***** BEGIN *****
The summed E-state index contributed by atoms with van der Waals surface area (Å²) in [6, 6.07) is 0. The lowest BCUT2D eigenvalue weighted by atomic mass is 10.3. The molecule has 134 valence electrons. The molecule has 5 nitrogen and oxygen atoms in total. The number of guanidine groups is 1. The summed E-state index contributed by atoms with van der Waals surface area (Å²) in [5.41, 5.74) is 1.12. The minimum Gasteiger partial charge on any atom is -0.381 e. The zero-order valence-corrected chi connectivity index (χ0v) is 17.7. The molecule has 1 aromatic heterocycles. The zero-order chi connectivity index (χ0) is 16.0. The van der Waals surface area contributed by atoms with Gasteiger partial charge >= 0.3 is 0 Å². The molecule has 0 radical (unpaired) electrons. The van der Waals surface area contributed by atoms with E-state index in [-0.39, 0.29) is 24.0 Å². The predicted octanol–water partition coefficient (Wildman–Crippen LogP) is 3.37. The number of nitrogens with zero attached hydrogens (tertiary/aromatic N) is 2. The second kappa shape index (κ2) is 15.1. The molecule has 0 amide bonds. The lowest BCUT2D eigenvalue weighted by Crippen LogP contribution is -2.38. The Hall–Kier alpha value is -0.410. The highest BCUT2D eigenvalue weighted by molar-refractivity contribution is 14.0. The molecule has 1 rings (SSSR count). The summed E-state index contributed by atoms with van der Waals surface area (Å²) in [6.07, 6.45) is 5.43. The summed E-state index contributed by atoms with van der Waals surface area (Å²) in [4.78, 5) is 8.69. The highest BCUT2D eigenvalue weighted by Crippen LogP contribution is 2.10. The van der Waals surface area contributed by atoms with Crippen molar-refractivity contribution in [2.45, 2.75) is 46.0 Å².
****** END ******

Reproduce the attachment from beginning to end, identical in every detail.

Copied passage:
The summed E-state index contributed by atoms with van der Waals surface area (Å²) in [6, 6.07) is 0. The lowest BCUT2D eigenvalue weighted by atomic mass is 10.3. The molecule has 134 valence electrons. The molecule has 5 nitrogen and oxygen atoms in total. The number of guanidine groups is 1. The summed E-state index contributed by atoms with van der Waals surface area (Å²) in [5.41, 5.74) is 1.12. The minimum Gasteiger partial charge on any atom is -0.381 e. The zero-order valence-corrected chi connectivity index (χ0v) is 17.7. The molecule has 1 aromatic heterocycles. The zero-order chi connectivity index (χ0) is 16.0. The van der Waals surface area contributed by atoms with Gasteiger partial charge >= 0.3 is 0 Å². The molecule has 0 radical (unpaired) electrons. The van der Waals surface area contributed by atoms with E-state index in [-0.39, 0.29) is 24.0 Å². The predicted octanol–water partition coefficient (Wildman–Crippen LogP) is 3.37. The number of nitrogens with zero attached hydrogens (tertiary/aromatic N) is 2. The second kappa shape index (κ2) is 15.1. The molecule has 0 amide bonds. The lowest BCUT2D eigenvalue weighted by Crippen LogP contribution is -2.38. The Hall–Kier alpha value is -0.410. The highest BCUT2D eigenvalue weighted by molar-refractivity contribution is 14.0. The molecule has 1 rings (SSSR count). The summed E-state index contributed by atoms with van der Waals surface area (Å²) in [6.07, 6.45) is 5.43. The summed E-state index contributed by atoms with van der Waals surface area (Å²) in [4.78, 5) is 8.69. The highest BCUT2D eigenvalue weighted by Crippen LogP contribution is 2.10. The van der Waals surface area contributed by atoms with Crippen molar-refractivity contribution in [2.45, 2.75) is 46.0 Å².